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BC Blount, MP Karwowski, M Morel-Espinosa, J Rees, C Sosnoff, E Cowan, M Gardner, L Wang, L Valentin-Blasini, L Silva, VR De Jesús, Z Kuklenyik, C Watson, T Seyler, B Xia, D Chambers, P Briss, BA King, L Delaney, CM Jones, GT Baldwin, JR Barr, J Thomas and JL Pirkle
Abstract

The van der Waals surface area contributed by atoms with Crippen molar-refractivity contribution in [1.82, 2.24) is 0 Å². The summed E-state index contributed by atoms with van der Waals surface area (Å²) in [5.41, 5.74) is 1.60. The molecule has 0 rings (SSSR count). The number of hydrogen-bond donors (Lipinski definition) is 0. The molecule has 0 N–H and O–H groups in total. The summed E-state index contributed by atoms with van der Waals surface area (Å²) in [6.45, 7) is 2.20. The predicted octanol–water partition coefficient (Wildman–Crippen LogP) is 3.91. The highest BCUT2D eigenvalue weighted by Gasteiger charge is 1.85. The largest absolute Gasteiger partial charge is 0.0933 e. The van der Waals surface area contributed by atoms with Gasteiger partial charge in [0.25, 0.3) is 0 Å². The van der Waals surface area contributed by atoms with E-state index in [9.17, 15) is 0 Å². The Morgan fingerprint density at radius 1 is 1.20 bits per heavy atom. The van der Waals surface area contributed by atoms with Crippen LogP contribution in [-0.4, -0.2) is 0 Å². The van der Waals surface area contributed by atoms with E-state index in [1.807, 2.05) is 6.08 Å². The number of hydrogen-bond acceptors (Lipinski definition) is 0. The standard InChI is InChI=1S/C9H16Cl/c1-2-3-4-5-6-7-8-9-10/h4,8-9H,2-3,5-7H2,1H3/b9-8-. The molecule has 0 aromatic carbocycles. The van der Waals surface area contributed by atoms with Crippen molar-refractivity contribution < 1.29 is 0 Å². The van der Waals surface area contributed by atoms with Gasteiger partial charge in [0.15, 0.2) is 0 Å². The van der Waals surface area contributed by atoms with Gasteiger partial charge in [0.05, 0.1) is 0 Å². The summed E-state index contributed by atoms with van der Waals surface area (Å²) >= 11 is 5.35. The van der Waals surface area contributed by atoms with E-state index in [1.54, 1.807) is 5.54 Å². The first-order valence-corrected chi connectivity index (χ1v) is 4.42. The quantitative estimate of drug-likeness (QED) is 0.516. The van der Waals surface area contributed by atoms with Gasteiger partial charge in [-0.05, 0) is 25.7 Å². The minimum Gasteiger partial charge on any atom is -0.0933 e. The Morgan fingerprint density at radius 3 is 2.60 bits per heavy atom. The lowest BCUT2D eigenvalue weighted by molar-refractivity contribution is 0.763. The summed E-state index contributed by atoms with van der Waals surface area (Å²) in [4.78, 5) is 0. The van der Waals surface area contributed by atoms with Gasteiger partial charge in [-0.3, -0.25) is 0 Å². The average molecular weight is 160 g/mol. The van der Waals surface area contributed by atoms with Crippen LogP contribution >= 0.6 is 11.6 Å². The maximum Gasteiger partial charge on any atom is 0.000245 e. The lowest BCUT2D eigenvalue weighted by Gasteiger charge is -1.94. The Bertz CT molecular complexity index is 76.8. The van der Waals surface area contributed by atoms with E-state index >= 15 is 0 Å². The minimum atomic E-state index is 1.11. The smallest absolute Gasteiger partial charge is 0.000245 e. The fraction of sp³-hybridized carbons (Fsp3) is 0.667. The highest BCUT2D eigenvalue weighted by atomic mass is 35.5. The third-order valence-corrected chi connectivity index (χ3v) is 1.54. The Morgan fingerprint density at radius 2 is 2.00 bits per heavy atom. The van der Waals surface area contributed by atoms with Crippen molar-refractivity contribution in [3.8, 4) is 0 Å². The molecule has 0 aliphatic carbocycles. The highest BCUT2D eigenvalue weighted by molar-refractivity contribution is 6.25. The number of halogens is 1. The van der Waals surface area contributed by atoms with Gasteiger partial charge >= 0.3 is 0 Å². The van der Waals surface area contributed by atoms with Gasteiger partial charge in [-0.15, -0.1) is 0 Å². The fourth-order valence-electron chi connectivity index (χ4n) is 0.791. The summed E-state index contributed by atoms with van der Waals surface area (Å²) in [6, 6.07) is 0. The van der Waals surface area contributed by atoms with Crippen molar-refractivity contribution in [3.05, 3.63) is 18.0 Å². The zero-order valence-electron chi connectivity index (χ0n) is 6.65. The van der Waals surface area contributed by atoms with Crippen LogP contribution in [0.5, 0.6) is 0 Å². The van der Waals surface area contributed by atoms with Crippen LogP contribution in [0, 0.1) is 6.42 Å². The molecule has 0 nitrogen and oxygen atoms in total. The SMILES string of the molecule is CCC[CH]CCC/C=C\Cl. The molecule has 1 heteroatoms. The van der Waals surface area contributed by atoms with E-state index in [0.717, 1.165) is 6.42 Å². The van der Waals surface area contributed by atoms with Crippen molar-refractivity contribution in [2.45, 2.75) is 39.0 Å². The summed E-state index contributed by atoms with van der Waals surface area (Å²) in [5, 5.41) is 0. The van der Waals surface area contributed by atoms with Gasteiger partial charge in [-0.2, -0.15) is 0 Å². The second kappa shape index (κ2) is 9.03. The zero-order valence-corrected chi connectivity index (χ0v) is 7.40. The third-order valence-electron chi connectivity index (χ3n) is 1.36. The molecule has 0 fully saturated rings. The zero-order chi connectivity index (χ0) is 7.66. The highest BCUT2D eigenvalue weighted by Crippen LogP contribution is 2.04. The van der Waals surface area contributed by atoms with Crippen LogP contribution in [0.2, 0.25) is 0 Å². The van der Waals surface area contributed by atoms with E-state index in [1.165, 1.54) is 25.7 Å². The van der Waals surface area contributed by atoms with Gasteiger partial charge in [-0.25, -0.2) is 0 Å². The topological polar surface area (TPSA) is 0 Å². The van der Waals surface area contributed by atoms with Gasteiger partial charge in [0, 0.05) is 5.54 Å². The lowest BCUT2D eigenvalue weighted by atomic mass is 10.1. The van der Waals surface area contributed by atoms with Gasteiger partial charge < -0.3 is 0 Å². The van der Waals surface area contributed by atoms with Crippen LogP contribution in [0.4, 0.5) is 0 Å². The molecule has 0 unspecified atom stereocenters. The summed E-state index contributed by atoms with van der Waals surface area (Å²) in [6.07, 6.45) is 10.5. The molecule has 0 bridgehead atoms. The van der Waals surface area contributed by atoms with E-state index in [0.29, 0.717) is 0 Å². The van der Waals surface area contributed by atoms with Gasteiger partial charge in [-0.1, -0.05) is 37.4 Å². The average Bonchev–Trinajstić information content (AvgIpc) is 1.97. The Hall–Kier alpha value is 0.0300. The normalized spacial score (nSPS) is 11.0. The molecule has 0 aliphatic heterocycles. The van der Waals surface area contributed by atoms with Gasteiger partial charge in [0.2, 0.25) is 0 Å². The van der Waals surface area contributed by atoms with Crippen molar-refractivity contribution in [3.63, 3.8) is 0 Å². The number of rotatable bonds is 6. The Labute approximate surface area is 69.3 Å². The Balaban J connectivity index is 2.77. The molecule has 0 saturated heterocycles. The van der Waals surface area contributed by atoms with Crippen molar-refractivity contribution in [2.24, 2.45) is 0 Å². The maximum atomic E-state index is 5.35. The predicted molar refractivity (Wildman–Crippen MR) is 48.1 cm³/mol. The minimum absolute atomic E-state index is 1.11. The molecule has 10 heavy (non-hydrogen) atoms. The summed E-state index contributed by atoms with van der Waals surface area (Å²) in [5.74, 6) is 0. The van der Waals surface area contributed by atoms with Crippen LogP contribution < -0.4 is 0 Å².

CDC, the Food and Drug Administration (FDA), state and local health departments, and multiple public health and clinical partners are investigating a national outbreak of e-cigarette, or vaping, product use-associated lung injury (EVALI). Based on data collected as of October 15, 2019, 86% of 867 EVALI patients reported using tetrahydrocannabinol (THC)-containing products in the 3 months preceding symptom onset (1). Analyses of THC-containing product samples by FDA and state public health laboratories have identified potentially harmful constituents in these products, such as vitamin E acetate, medium chain triglyceride oil (MCT oil), and other lipids (2,3) (personal communication, D.T. Heitkemper, FDA Forensic Chemistry Center, November 2019). Vitamin E acetate, in particular, might be used as an additive in the production of e-cigarette, or vaping, products; it also can be used as a thickening agent in THC products (4). Inhalation of vitamin E acetate might impair lung function (5-7).
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